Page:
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Hyderabad, India
Project Management and Delivery Excellence
March 24, 2010
Content Revised and Re-Orged in June/2013 (Som G)
uilding an effective Project Management and Delivery Organization is neither simple, quick, nor easy. An organization must be committed and prepared for the long haul. In my experience, if you are starting from scratch, it would take a bare minimum of six months just to get on the tarmac and pull back. Another six months of commitment on the runway to get to a take-off point. Until this time, people can still get on and off board, but once taken off, you are either onboard or off-board. Strong executive commitment is required to ensure successful takeoff.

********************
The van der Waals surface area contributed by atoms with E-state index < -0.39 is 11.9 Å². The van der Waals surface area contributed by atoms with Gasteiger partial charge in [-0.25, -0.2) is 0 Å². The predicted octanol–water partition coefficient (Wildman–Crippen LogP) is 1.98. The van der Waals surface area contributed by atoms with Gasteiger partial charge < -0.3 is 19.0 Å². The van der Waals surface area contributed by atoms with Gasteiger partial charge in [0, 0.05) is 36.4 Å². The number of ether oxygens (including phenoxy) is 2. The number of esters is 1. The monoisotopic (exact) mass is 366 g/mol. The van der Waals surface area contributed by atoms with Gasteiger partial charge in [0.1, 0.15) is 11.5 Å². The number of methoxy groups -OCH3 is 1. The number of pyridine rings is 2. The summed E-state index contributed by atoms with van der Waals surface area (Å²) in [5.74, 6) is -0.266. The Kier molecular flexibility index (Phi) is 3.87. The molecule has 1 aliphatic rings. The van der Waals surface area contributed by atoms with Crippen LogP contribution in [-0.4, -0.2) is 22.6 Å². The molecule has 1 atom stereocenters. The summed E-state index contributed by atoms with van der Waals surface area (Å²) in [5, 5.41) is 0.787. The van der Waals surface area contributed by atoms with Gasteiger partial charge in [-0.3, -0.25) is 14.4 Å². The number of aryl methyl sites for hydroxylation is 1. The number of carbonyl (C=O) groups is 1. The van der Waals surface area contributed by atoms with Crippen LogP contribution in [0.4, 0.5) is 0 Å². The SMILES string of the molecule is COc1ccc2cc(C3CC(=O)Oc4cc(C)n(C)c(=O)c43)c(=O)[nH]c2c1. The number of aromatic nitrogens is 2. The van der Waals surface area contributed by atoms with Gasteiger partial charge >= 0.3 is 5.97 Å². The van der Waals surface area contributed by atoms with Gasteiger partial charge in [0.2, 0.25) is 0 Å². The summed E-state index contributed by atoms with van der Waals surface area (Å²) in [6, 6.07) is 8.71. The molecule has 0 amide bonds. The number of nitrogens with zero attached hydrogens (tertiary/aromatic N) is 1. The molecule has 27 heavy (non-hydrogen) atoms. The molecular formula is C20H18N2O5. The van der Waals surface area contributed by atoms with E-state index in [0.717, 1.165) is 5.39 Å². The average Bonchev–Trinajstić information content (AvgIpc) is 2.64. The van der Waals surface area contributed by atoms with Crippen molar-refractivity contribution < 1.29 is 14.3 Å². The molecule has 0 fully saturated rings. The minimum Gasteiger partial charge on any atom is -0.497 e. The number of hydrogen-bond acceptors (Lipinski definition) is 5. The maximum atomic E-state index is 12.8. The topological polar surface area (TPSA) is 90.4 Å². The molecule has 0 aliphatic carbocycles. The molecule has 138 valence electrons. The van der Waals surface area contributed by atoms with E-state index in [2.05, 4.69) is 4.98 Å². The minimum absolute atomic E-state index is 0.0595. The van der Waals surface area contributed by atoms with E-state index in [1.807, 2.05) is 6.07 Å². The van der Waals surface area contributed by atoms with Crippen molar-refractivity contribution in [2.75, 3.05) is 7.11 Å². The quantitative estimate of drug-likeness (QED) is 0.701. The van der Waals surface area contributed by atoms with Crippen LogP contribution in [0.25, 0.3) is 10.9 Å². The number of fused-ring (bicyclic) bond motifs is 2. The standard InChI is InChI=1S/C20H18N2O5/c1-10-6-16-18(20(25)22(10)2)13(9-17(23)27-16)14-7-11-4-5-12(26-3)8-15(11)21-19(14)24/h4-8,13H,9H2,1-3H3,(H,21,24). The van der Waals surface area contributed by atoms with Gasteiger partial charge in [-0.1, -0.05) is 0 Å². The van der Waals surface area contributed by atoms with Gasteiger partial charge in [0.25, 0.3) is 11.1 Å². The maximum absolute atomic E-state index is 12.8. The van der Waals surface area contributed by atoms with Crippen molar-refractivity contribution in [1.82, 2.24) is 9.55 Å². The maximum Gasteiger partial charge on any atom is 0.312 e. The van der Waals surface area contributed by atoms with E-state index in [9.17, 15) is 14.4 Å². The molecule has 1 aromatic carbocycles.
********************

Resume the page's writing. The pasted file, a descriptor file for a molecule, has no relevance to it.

Reaching the cruising altitudes is the most difficult part. The organization is learning the processes and methodologies, and to manage projects in a methodical, repetitive, and consistent manner. The entire organization must be strongly committed towards success. I would give at least a year to reach the cruising altitudes. By the end of the second year, it would be self-evident whether the model will work, or to what extent. I would bet my money on "to what extent" than "won't work".
There are essentially three stages in the maturity model.
  1. Support - Supplies processes, methodologies, tools, templates, and best practices to effectively run projects. One year to build and settle in.
  2. Consulting and Controlling - Provides support, PM expertise, and ensures process compliance (Governance). Second year, between take off and cruising altitudes.